1-Abio Unit on Nucleic Acids

STUDY
PLAY
Nucleotides
monomer of nucleic acids
Parts of a Nucleotide
5-carbon sugar, nitrogen base, and phosphate base
Sugar Molecule
5-Carbon Sugar deoxyribose
Nitrogen Bases
Purines and Pyrimidines
Purines
adenine and guanine
Pyrimidines
cytosine and thymine
Phosphate
phosphorus and 4 oxygen atoms
Base-Pairing Rules
adenine-thymine
guanine-cytosin
Double Helix
twisted ladder shape-2 strands of DNA were wound around each other in a helical shape
Sugar Phosphate Backbone
makes of sides of Double helix (ladder)
Nucleotides (A, T, C, G)
Rungs of Double Helix (ladder) made by
Hydrogen Bonds
Rungs of Double Helix (ladder) held together by
DNA Replication
copying process by which a cell duplicates its DNA
Helicase (Role of Enzymes in DNA Replication)
catalyzes reaction that breaks H bonds joining nitrogen bases
DNA Polymerase (Role of Enzymes in DNA Replication)
joins individual nucleotides to produce a DNA molecule and "proofreads" the new DNA to insure that there are no mistakes (mutation)
Process of Replication (DNA)-Step 1
DNA helicase breaks bond between nitrogen bases and DNA unwinds
Process of Replication (DNA)-Step 2
DNA Polymerase reads template and pairs a complementary nucleotide to the exposed nitrogen base
Process of Replication (DNA)-Step 3
continues until 2 complete molecules have been produced
Process of Replication (DNA)-Step 4
Ligase fills in the gaps on the sugar phosphate backbone
Template
strand of DNA used a a "model" for building the "new" strand
Complement
New strand that is produced using the template
Template
The complementary bases are joined to the ________.
DNA
composition of Gene
Function of Gene
determines a trait: Contains genetic information that codes for a trait of characteristic
Intron
intervening sequence of DNA, does NOT code for protein
Exon
expressed portion of DNA codes for a protein
Multigene Families
encode proteins with similar sequences such as hemoglobin
Duplication of several ancestors
Transposition Gene
Transposons move around on the chromosome "jumping genes"
Importance of Transposition Gene
useful to researchers because they allow DNA to be altered
P53 Tumor
P53 genes stop tumor forming cells from divide. If a person only inherits one of these genes, they are at a higher risk for developing cancer.
P53 Tumor
mapped to chromosom 17
DNA
the master plans
RNA
a working copy
DNA Sugar
deoxyribose
RNA Sugar
Ribose
DNA Nitrogen Bases
A,T,C, and G
RNA Nitrogen Bases
5-A, Uracil, C, and G
# of DNA Strands
2
# of RNA Strands
1
DNA Complementary Bases
A=T, C=G
RNA Complementary Bases
A=U, C=G
DNA Location in Cell
Nucleus
RNA Location in Cell
Cytoplasm, Nucleus, Ribosome
DNA Function
stores genetic information
RNA Function
transmits genetic information
Messenger RNA
carries information from DNA into cytoplasm to ribosome for protein synthesis
Transfer RNA
transports each amino acid to the ribosome as it's coded in messages from mRNA
Ribosomal RNA
thought to help form peptide bonds between adjacent amino acids
Enzymes Used in Transcription
RNA polymerase binds to DNA and separates DNA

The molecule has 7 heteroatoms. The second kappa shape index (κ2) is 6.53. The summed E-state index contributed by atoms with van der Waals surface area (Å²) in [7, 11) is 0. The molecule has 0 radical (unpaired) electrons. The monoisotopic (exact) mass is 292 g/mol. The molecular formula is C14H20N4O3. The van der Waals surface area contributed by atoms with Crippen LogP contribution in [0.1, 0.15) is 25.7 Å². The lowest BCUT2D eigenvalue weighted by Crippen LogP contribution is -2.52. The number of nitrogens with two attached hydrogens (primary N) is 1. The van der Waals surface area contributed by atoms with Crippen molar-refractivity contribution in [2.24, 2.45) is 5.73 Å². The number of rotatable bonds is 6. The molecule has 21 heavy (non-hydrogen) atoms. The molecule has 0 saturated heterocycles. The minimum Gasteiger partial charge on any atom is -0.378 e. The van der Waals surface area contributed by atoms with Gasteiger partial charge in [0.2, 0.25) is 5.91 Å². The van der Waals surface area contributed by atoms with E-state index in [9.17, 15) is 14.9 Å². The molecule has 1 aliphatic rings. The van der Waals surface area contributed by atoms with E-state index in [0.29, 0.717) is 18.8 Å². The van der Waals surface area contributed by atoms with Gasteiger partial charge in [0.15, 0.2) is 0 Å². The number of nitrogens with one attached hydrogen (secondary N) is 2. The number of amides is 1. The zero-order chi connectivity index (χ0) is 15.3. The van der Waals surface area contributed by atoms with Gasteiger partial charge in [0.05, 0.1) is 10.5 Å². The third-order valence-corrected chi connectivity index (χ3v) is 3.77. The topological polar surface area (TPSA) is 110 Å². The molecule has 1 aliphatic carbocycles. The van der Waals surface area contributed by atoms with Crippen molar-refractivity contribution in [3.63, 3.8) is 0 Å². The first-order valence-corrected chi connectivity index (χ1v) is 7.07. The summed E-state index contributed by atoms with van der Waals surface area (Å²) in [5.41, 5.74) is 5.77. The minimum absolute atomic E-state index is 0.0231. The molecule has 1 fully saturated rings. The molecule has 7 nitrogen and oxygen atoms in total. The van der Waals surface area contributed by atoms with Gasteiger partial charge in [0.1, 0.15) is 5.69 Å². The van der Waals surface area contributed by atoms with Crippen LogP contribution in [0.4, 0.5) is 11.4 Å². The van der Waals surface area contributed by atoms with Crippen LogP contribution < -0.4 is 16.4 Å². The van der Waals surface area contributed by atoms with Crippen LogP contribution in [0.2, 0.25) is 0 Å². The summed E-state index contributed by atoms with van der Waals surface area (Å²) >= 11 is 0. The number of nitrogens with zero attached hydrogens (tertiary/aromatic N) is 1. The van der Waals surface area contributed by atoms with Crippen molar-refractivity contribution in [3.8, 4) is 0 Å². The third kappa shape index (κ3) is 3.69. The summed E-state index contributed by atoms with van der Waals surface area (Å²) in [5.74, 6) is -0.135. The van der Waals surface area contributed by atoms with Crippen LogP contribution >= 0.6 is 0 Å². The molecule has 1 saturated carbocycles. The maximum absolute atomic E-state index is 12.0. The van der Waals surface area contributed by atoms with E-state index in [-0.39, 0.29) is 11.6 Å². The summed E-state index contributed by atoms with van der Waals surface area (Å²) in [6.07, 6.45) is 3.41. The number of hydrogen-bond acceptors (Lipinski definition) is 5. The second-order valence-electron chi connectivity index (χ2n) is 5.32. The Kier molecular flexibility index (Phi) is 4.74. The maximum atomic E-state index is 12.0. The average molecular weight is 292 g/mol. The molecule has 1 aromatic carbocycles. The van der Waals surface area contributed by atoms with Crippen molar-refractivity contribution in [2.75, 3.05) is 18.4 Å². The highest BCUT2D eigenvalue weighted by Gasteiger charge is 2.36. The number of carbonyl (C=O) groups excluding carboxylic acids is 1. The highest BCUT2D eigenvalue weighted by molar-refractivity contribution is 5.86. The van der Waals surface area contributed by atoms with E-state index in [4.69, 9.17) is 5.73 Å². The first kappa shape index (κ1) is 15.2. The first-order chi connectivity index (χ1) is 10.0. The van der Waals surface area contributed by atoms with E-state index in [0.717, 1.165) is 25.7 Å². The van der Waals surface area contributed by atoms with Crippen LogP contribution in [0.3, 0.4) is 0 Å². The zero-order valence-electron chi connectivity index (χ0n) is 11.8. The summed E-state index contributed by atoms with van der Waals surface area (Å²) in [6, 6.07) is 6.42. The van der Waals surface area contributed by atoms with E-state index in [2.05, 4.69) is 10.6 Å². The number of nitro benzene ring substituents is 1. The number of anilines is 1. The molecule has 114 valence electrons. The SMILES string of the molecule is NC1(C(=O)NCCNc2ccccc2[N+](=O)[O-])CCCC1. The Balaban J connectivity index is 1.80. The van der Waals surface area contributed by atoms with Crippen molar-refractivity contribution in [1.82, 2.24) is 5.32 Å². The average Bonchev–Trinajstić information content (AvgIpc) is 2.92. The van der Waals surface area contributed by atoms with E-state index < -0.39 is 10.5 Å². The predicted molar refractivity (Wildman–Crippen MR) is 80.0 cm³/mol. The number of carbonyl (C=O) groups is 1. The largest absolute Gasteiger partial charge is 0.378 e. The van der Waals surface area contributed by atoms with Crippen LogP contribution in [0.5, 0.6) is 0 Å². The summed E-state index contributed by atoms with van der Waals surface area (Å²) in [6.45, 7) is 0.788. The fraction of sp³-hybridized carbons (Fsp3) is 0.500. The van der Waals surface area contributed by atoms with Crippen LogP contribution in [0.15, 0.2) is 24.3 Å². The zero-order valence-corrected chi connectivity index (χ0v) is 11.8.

Process of Transcription- Step 1
A portion of DNA unzips (the portion that codes for a protein)
Process of Transcription- Step 2
RNA polymerase bonds to DNA and allows complementary RNA nucleotide to bond to DNA
Process of Transcription- Step 3
when complete, the mRNA strand separates from the DNA strand
1
DNA is transcribed more than __ because only the part that codes for that particular protein
No
Are both strands of DNA transcribed
mRNA
result of transcription
Translation
decoding mRNA message into polypeptide chain
Translation
creates proteins
Codons (Translation)
3 consecutive nucleotides that code for 1 amino acid
found on mRNA
Anticodons (Translation)
3 consecutive nucleotides that code for 1 amino acid
Found on tRNA
Ribosome Structure
large and small subunit
Large Subunit
A and P site
A Site
holds a tRNA molecule that is carrying its specific amino acid attached to growing polypeptide chain
P Site
holds a tRNA molecule that is carrying its specific amino acid
Small Subunit
binds mRNA
Steps of Protein Synthesis
1. Initiation
2. Elongation
3. Termination
Initiation
start codon positioned in P site, tRNA brings in second amino acid and a peptide bond forms
Elongation
amino acids continue to be added to the growing polypeptide chain
Termination
stop codon which has no amino acid attached
the ribosome complex falls apart and the newly made protein is released into the cell
Lac Operon
to hydrolyze lactose into galactose and glucose
Operon
group of genes that code for proteins with related funtions
Beta Galactosidase
an example of gene regulation in prokaryotes
Regions of the Lac Operon
promoter
operator
structural genes
Promoter
RNA polymerase binding site that signals the beginning of the gene
Operator
between promoter and structural genes/controls RNA polymerase's access to structural genes acting like a switch turning on or off the transcription of the gene
Structural Genes
code for polypeptide, protein/enzyme
Role of Repressor
blocks transcription of lac genes
Cells
have DNA coding for every protein an organism needs to make
Specialized Cells
only need to make certain proteins
Coiled DNA
no transcription
Uncoiled DNA
transcription occurs
TATA Box
thought to position RNA polymerase (genes are often interrupted by these)
Mutagen
cause of mutation
Evolution
change in DNA
Beneficial Mutations
can lead to adaptations which can allow organsims to live longer, reproduce more so more of the beneficial genes exist in the gene population
Point Mutations
mutation that occurs at a single nucleotide
Substitution (type of point mutation)
1 nucleotide is substitued for another
Frame Shift Poing Mutation
changes the DNA strand from that point on (addition/deletion)
Addition
when one nucleotide base is added
Deletion
when one nucleotide is removed
T & C
simpler, pyrimidine (1 ring)
A & G
more complex-purines (2 rings)